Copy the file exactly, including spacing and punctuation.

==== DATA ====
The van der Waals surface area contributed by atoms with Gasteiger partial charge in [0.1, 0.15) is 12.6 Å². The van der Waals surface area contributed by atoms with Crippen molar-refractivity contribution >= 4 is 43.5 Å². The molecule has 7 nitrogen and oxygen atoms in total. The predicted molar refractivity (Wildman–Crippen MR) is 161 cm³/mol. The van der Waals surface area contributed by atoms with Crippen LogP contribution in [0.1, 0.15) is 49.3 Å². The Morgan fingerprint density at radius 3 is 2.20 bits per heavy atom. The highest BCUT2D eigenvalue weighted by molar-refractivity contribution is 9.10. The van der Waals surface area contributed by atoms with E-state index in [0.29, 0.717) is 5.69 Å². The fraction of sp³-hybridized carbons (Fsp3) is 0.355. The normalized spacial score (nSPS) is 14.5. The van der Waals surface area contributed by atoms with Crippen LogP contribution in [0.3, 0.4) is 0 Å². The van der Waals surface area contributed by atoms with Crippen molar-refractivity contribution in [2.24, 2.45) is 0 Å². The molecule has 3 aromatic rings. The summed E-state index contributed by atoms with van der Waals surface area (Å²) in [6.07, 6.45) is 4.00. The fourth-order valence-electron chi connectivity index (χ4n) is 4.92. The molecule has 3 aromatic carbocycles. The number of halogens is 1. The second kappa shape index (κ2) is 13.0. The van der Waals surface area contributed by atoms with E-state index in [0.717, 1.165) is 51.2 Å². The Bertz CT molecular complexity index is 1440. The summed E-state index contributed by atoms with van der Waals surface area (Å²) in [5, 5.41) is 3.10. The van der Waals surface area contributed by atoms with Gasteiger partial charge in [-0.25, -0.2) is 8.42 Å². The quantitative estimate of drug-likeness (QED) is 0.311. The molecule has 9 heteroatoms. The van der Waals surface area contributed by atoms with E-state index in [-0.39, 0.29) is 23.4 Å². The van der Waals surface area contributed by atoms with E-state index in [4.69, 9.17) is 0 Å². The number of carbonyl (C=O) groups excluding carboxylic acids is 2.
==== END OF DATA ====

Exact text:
The van der Waals surface area contributed by atoms with Gasteiger partial charge in [0.1, 0.15) is 12.6 Å². The van der Waals surface area contributed by atoms with Crippen molar-refractivity contribution >= 4 is 43.5 Å². The molecule has 7 nitrogen and oxygen atoms in total. The predicted molar refractivity (Wildman–Crippen MR) is 161 cm³/mol. The van der Waals surface area contributed by atoms with Crippen LogP contribution in [0.1, 0.15) is 49.3 Å². The Morgan fingerprint density at radius 3 is 2.20 bits per heavy atom. The highest BCUT2D eigenvalue weighted by molar-refractivity contribution is 9.10. The van der Waals surface area contributed by atoms with E-state index in [0.29, 0.717) is 5.69 Å². The fraction of sp³-hybridized carbons (Fsp3) is 0.355. The normalized spacial score (nSPS) is 14.5. The van der Waals surface area contributed by atoms with Crippen LogP contribution in [0.3, 0.4) is 0 Å². The van der Waals surface area contributed by atoms with Crippen molar-refractivity contribution in [2.24, 2.45) is 0 Å². The molecule has 3 aromatic rings. The summed E-state index contributed by atoms with van der Waals surface area (Å²) in [6.07, 6.45) is 4.00. The fourth-order valence-electron chi connectivity index (χ4n) is 4.92. The molecule has 3 aromatic carbocycles. The number of halogens is 1. The second kappa shape index (κ2) is 13.0. The van der Waals surface area contributed by atoms with E-state index in [0.717, 1.165) is 51.2 Å². The Bertz CT molecular complexity index is 1440. The summed E-state index contributed by atoms with van der Waals surface area (Å²) in [5, 5.41) is 3.10. The van der Waals surface area contributed by atoms with Gasteiger partial charge in [-0.25, -0.2) is 8.42 Å². The quantitative estimate of drug-likeness (QED) is 0.311. The molecule has 9 heteroatoms. The van der Waals surface area contributed by atoms with E-state index in [-0.39, 0.29) is 23.4 Å². The van der Waals surface area contributed by atoms with E-state index in [4.69, 9.17) is 0 Å². The number of carbonyl (C=O) groups excluding carboxylic acids is 2.